The Fujimorization of the USA

Julio Pino jpino at SPAMkent.edu
Tue May 30 13:40:05 MDT 2000




          "What Mr. Toledo and Mr. Fujimori have in common is their
blurring of
          ideological distinctions. What does it mean to be conservative or
          progressive -- when the two candidates, who otherwise seem to be at
          war with each other, essentially share economic and social goals? "
          Cliffor Krauss, New York Times, May 29, 2000

Substitute Gore=Bush for Fujimori=Toledo and you have the recipe for the
2000 presidential elections in the United States, where not even the
PRETENSE of political conflict between the two major parties is important
any more.A few years back the Wall Street Journal actually ran a front-page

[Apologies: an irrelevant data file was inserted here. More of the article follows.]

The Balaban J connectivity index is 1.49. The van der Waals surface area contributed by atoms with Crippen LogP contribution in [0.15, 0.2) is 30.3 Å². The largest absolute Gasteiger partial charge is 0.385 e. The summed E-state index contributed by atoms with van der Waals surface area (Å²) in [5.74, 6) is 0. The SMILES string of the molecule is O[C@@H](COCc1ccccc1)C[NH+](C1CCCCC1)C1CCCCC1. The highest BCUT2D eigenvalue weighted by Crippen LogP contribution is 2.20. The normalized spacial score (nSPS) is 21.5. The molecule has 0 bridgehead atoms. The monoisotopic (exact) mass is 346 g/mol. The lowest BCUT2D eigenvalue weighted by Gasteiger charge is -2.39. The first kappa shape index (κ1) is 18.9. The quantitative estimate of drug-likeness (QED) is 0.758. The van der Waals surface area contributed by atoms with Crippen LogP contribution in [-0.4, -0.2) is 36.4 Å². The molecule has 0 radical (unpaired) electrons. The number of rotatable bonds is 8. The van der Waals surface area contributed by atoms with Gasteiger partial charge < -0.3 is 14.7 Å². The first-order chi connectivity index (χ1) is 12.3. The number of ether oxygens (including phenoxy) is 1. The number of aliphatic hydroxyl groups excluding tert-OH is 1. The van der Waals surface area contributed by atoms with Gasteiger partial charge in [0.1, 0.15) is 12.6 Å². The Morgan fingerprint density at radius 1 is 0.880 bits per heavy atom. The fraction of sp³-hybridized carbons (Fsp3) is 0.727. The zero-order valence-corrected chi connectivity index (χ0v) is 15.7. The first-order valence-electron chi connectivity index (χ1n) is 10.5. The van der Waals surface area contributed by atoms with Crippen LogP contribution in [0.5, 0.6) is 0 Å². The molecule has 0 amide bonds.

story suggesting that Political Science be scrapped as an academic subject
because "what is there left for political scientists to talk about?" Now,
the "choice" offered to American voters is between the right and the far
right, just like in any banana republic. Electoral contests are more bitter
than ever precisely because the candidates have nothing to debate. Any
American voter can feel right at home in Peru right now, and vice versa.

Another analogy comes to mind. In a weird way it's as if the US had passed
through a time tunnel and re-entered the post-civil war period; one
mediocre president follows another, millions of dollars are spent on
meaningless elections, and the media does everything it can to liven up
interest in the candidates by focusing on their personal lives.
(Pop quiz: what was the closest presidential election in US history?
Answer: James(shot dead) Garfield versus James (who?) Cox in
1880.)Republicans dominate both the Congress and the White House for a
generation, except when an extremely conservative Democrat can convince Big
Business that he can manage the economy better. Bill Clinton=Grover
Cleveland, sex scandals and all.Now the real question is: where is the
Eugene Debs of today?
Julio Cesar








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